Kisoro District has the highest number of stunted children in Uganda, findings of a new study shows.
Other districts with high numbers of stunted children are Kamwenge, Agago, Lira, Kole and Dokolo. The study, which was conducted by Harvard School of Public Health and Makerere University under the nutrition innovation laboratory for Stunted growth is the reduced growth rate in human development and an early childhood manifestation of malnutrition caused by a malnourished mother.
Its long term effects on children include loss of cognition, low self-esteem lack of social achievement because the brain does not work well and marginalisation by society because most times stunted people remain short in stature.
It is mainly caused by deficiency of essential food nutrients in the body during growth. Kisoro again leads the six districts with 5 per cent of the children under five years said to be severely underweight. This is closely followed by Agago, Kole, Kamwenge, Lira and Dokolo.
Speaking at the release of the findings yesterday, Prof Jeffrey Griffiths, the director Nutrition Collaborative research support programme for Africa at the Tufts University Friedman School of Nutritional Science and policy, said the findings should not be surprising because most times having food in abundance does not necessarily translate into balanced dieting in homes.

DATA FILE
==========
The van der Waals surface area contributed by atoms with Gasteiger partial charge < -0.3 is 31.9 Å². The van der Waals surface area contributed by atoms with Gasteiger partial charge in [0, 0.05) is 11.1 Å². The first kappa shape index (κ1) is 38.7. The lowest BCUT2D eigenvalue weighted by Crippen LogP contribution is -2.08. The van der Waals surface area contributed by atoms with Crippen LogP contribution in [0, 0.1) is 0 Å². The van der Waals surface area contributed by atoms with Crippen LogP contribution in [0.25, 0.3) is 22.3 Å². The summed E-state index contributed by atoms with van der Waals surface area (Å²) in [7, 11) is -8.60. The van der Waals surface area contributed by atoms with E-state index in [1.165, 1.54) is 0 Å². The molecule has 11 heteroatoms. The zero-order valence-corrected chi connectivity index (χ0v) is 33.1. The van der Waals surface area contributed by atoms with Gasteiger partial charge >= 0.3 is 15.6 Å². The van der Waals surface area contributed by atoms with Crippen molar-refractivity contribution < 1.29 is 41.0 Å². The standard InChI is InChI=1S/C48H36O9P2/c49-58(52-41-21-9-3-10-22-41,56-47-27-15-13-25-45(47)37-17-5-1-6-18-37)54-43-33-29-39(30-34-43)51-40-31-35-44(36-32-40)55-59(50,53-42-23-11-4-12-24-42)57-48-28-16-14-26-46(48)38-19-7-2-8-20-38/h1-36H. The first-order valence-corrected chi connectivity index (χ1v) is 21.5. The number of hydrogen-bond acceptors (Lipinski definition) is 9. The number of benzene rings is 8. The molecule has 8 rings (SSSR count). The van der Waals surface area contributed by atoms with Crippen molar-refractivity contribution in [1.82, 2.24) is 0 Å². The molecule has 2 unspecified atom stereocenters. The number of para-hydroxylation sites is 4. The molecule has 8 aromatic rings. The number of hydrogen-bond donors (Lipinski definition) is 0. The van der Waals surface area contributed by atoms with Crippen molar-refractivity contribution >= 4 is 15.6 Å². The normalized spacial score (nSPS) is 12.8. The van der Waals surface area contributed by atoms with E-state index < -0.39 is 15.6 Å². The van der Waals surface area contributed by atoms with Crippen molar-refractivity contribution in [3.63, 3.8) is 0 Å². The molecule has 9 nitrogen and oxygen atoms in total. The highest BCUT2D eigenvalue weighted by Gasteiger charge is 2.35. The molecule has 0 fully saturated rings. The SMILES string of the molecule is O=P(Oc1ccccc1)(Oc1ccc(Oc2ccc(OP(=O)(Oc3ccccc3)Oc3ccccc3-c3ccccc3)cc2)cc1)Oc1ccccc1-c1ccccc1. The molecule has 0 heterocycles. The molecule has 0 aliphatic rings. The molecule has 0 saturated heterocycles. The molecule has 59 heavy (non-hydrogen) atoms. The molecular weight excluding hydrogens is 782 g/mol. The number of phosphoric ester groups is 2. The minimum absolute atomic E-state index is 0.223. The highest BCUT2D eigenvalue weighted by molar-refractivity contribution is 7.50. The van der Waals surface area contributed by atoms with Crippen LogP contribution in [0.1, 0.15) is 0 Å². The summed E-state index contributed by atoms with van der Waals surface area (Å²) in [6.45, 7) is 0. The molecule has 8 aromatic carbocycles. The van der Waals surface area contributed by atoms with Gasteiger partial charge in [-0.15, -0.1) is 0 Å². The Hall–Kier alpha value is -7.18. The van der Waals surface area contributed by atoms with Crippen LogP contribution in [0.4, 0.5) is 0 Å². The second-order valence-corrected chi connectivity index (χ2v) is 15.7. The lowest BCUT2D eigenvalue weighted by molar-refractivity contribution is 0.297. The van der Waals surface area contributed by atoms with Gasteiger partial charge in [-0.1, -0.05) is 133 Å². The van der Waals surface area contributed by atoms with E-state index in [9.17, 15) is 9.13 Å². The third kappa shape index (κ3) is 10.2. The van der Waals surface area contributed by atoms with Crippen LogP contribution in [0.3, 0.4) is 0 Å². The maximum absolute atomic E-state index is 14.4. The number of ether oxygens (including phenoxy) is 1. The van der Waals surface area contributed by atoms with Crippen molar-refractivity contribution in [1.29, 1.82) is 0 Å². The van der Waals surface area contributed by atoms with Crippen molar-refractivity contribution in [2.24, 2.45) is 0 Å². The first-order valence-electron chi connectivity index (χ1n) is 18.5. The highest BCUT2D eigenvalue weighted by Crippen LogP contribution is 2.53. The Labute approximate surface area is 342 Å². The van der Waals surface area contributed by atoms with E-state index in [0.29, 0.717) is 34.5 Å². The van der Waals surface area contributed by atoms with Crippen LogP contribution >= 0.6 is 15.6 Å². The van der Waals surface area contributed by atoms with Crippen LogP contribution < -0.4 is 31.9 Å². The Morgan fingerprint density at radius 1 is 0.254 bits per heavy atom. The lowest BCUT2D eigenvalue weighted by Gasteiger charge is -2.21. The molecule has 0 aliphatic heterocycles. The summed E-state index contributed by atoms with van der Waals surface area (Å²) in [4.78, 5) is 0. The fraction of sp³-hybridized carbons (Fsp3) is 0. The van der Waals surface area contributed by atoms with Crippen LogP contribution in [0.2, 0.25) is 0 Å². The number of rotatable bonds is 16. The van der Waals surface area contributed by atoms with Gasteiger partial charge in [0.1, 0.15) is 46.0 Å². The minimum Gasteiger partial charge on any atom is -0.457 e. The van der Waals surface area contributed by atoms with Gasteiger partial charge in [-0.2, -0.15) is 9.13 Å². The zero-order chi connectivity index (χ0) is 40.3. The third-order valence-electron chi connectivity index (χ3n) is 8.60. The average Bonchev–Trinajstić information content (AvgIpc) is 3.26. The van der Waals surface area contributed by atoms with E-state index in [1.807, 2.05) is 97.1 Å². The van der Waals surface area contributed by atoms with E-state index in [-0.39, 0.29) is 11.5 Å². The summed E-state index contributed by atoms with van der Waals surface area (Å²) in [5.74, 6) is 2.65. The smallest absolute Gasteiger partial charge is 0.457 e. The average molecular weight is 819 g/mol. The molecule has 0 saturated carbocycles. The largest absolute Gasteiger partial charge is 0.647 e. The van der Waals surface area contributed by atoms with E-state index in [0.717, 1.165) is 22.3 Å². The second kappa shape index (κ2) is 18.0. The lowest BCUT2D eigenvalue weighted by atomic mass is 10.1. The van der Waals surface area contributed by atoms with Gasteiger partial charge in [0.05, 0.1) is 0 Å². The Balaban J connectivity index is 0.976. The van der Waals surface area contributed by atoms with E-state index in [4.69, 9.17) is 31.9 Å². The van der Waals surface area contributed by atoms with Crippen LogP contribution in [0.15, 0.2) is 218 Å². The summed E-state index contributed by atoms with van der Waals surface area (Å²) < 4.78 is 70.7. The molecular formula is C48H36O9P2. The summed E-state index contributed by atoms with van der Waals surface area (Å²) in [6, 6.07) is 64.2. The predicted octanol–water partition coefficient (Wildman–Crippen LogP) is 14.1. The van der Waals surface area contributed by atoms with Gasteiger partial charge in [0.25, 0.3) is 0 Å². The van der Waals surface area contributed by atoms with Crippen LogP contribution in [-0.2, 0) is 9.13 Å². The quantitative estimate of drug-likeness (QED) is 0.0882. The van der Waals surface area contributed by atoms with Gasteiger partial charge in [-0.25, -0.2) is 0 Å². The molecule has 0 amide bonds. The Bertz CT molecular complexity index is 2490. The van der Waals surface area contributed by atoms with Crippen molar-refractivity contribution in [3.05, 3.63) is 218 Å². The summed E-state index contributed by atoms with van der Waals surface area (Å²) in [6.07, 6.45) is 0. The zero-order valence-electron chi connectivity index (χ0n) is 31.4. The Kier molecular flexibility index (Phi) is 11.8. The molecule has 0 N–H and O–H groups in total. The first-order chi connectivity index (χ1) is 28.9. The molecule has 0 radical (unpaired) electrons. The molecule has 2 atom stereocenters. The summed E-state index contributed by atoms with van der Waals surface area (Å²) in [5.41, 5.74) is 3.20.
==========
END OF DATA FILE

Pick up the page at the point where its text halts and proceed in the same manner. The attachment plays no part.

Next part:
“A balanced diet means one single meal comprising of food values like vitamin A, Zinc, iron and protein which we can get from fish, eggs, meat, vegetables and fruits which are important in helping growth. Imagine you have three meals daily but of maize; what do you expect?” he asked.
He said the study targeted six districts where the Community Connect Project funded by the United States government has operations in Uganda because they have consistently featured in the Uganda demographic health indicator surveys with the lowest health indicators.
They include Agago, Kole Dokolo, Lira, Kamwenge and Kisoro districts but those in Northern Uganda are not affected because the households have livestock.
Asked to explain the dismal performance of the two western Uganda districts, Prof Bernard Bashaasha, Uganda’s principal investigator, said it was an opportunity for the rest of Uganda to demystify the notion that since western Uganda has enjoyed relative peace, all is well there.
“People think that since western Uganda was not affected by war, there is no suffering there. They forget that Northern Uganda has been getting a lot of support that’s why they may not be having the problems like in Western Uganda,” he observed.